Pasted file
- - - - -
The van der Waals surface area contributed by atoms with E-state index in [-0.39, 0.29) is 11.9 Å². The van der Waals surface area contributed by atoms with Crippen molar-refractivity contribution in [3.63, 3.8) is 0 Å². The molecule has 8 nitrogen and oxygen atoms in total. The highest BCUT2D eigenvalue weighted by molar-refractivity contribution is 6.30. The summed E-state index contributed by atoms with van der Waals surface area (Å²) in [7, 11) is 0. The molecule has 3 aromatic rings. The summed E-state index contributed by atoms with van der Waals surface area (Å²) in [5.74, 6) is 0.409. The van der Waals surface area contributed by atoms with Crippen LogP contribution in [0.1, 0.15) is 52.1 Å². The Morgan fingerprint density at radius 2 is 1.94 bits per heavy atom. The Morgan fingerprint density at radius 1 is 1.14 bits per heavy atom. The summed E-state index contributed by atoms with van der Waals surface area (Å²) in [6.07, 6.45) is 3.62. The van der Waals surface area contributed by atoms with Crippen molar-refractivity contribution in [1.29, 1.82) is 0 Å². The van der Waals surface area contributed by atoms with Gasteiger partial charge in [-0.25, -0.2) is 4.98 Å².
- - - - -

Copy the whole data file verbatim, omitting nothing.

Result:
The van der Waals surface area contributed by atoms with E-state index in [-0.39, 0.29) is 11.9 Å². The van der Waals surface area contributed by atoms with Crippen molar-refractivity contribution in [3.63, 3.8) is 0 Å². The molecule has 8 nitrogen and oxygen atoms in total. The highest BCUT2D eigenvalue weighted by molar-refractivity contribution is 6.30. The summed E-state index contributed by atoms with van der Waals surface area (Å²) in [7, 11) is 0. The molecule has 3 aromatic rings. The summed E-state index contributed by atoms with van der Waals surface area (Å²) in [5.74, 6) is 0.409. The van der Waals surface area contributed by atoms with Crippen LogP contribution in [0.1, 0.15) is 52.1 Å². The Morgan fingerprint density at radius 2 is 1.94 bits per heavy atom. The Morgan fingerprint density at radius 1 is 1.14 bits per heavy atom. The summed E-state index contributed by atoms with van der Waals surface area (Å²) in [6.07, 6.45) is 3.62. The van der Waals surface area contributed by atoms with Crippen molar-refractivity contribution in [1.29, 1.82) is 0 Å². The van der Waals surface area contributed by atoms with Gasteiger partial charge in [-0.25, -0.2) is 4.98 Å².